"If people want to get into a conflict with us, we’re quite prepared," the Jordan sovereign told CNN in an exclusive interview earlier this month, which was broadcast on Wednesday.
The interview was held on the East Bank of the Jordan River where Jesus was believed to have been baptised. The location was symbolically important as the king spoke of the ancient Christian presence in both Jordan and Jerusalem, and the hardships they face due to Israel’s policies.
"I always like to believe that, let’s look at the glass half full, but we have certain red lines… And if people want to push those red lines, then we will deal with that."
The king expressed his country’s concerns that there were those in Israel trying to push for changes in Jordan’s custodianship of Christian and Muslim holy sites in East Jerusalem, which Israel captured in 1967, along with the West Bank and the Gaza Strip.
Jordan is the custodian of the Al-Aqsa complex, home to Islam’s third holiest site.
"We are the custodians of both the Christian and Muslim holy sites in Jerusalem; my concern is that there are challenges that the churches are facing from policies on the ground. If we continue to use Jerusalem as a soapbox for politics, things can get out of control really, really quickly," the king warned.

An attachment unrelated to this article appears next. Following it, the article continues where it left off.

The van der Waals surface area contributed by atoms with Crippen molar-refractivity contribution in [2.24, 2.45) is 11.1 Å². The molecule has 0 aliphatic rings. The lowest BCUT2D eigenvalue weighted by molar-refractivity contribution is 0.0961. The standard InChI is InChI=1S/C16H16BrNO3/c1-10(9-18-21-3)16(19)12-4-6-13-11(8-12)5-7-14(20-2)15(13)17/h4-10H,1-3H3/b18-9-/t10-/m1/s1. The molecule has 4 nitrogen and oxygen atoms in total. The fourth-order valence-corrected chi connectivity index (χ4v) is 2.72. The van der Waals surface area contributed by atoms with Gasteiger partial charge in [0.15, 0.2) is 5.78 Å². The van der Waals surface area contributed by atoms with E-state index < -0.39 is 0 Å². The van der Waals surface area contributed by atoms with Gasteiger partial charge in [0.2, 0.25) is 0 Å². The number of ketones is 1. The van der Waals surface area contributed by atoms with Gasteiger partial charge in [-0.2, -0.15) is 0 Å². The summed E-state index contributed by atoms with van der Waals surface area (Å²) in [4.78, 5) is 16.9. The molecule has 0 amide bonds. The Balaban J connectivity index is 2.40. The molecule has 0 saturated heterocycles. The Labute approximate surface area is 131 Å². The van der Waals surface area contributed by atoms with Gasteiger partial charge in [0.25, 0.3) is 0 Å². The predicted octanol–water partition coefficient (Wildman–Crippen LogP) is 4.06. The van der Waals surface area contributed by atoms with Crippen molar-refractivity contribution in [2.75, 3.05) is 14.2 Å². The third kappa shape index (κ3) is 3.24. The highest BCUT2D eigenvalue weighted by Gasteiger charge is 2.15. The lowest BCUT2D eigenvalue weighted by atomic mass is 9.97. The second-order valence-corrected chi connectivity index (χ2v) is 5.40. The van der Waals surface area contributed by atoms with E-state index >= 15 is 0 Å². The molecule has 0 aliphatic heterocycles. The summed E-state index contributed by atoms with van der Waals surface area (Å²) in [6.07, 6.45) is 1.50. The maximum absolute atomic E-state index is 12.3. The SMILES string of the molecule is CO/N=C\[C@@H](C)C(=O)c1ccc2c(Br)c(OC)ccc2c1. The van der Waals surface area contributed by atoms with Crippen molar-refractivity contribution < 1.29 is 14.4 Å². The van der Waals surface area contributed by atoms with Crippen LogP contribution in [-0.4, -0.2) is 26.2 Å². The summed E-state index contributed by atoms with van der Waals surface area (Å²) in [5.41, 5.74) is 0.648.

The king’s relationship with incumbent Israeli Prime Minister Benjamin Netanyahu has been tense for years, even since the latter’s last government, and is set to worsen over the issue of Jerusalem’s holy sites and other matters.
The new Israeli cabinet set to be sworn in this week and is believed to be Israel’s most hard-right government ever. Controversial figures such as Itamar Ben-Gvir – who is set to become national security minister – are expected to be a challenge to Jordan’s already unsteady ties with Israel, established nearly two decades ago.
Touching on growing tensions in occupied Palestinian territories - which witnessed one of its deadliest years in 2022 - King Abdullah also warned that any third Palestinian intifada – or uprising – would lead to a complete breakdown of law.
"We have to be concerned about a next intifada," he said, "and if that happens, that’s a complete breakdown of law and order and one that neither the Israelis nor the Palestinians will benefit from."
"I think there is a lot of concern from all of us in the region, including those in Israel that are on our side on this issue, to make sure that doesn’t happen," he added.
Israeli authorities have killed more than 125 Palestinians this year in the West Bank in raids. At least 26 Israelis have also been killed in attacks across Israel and the Palestinian territories.
The United Nations Mideast envoy said 2022 is on course to be the deadliest year for Palestinians in the West Bank since the UN started tracking fatalities in 2005.